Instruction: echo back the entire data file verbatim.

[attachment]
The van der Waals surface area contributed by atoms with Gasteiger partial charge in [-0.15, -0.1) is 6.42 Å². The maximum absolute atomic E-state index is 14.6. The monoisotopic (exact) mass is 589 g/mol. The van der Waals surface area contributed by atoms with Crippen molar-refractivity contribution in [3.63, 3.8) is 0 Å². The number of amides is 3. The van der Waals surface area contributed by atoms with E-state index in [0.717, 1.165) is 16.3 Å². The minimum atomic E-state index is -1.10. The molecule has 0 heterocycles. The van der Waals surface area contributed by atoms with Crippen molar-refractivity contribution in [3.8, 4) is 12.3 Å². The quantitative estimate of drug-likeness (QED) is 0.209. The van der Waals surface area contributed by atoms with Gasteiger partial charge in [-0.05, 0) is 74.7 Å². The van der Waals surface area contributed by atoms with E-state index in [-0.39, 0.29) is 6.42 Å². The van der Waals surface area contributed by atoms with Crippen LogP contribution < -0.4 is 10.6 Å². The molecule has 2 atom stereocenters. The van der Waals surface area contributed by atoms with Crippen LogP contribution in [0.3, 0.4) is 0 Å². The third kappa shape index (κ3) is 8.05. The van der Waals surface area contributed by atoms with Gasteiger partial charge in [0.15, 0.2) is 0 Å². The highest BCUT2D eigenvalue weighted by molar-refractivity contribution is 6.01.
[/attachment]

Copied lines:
The van der Waals surface area contributed by atoms with Gasteiger partial charge in [-0.15, -0.1) is 6.42 Å². The maximum absolute atomic E-state index is 14.6. The monoisotopic (exact) mass is 589 g/mol. The van der Waals surface area contributed by atoms with Crippen molar-refractivity contribution in [3.63, 3.8) is 0 Å². The number of amides is 3. The van der Waals surface area contributed by atoms with E-state index in [0.717, 1.165) is 16.3 Å². The minimum atomic E-state index is -1.10. The molecule has 0 heterocycles. The van der Waals surface area contributed by atoms with Crippen molar-refractivity contribution in [3.8, 4) is 12.3 Å². The quantitative estimate of drug-likeness (QED) is 0.209. The van der Waals surface area contributed by atoms with Gasteiger partial charge in [-0.05, 0) is 74.7 Å². The van der Waals surface area contributed by atoms with E-state index in [-0.39, 0.29) is 6.42 Å². The van der Waals surface area contributed by atoms with Crippen LogP contribution < -0.4 is 10.6 Å². The molecule has 2 atom stereocenters. The van der Waals surface area contributed by atoms with Crippen LogP contribution in [0.3, 0.4) is 0 Å². The third kappa shape index (κ3) is 8.05. The van der Waals surface area contributed by atoms with Gasteiger partial charge in [0.15, 0.2) is 0 Å². The highest BCUT2D eigenvalue weighted by molar-refractivity contribution is 6.01.